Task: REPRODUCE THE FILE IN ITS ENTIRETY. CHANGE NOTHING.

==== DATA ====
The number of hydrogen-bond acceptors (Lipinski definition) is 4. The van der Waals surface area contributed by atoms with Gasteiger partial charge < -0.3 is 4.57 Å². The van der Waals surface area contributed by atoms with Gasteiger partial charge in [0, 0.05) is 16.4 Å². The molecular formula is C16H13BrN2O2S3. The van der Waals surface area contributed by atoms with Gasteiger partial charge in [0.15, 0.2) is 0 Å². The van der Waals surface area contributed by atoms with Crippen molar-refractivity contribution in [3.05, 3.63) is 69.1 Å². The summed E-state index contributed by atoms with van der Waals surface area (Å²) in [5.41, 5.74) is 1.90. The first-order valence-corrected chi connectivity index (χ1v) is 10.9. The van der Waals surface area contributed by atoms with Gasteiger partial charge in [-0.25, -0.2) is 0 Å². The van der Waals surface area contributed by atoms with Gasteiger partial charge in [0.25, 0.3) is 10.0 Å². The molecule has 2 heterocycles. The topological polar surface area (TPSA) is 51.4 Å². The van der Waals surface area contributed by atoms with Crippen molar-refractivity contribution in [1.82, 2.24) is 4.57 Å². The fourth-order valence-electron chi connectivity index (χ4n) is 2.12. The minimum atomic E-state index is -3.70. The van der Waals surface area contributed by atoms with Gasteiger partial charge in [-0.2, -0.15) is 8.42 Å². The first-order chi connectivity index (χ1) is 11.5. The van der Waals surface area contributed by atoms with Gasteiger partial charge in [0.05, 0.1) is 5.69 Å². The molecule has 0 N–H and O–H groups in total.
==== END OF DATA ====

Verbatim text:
The number of hydrogen-bond acceptors (Lipinski definition) is 4. The van der Waals surface area contributed by atoms with Gasteiger partial charge < -0.3 is 4.57 Å². The van der Waals surface area contributed by atoms with Gasteiger partial charge in [0, 0.05) is 16.4 Å². The molecular formula is C16H13BrN2O2S3. The van der Waals surface area contributed by atoms with Gasteiger partial charge in [0.15, 0.2) is 0 Å². The van der Waals surface area contributed by atoms with Crippen molar-refractivity contribution in [3.05, 3.63) is 69.1 Å². The summed E-state index contributed by atoms with van der Waals surface area (Å²) in [5.41, 5.74) is 1.90. The first-order valence-corrected chi connectivity index (χ1v) is 10.9. The van der Waals surface area contributed by atoms with Gasteiger partial charge in [-0.25, -0.2) is 0 Å². The van der Waals surface area contributed by atoms with Gasteiger partial charge in [0.25, 0.3) is 10.0 Å². The molecule has 2 heterocycles. The topological polar surface area (TPSA) is 51.4 Å². The van der Waals surface area contributed by atoms with Crippen molar-refractivity contribution in [1.82, 2.24) is 4.57 Å². The fourth-order valence-electron chi connectivity index (χ4n) is 2.12. The minimum atomic E-state index is -3.70. The van der Waals surface area contributed by atoms with Gasteiger partial charge in [-0.2, -0.15) is 8.42 Å². The first-order chi connectivity index (χ1) is 11.5. The van der Waals surface area contributed by atoms with Gasteiger partial charge in [0.05, 0.1) is 5.69 Å². The molecule has 0 N–H and O–H groups in total.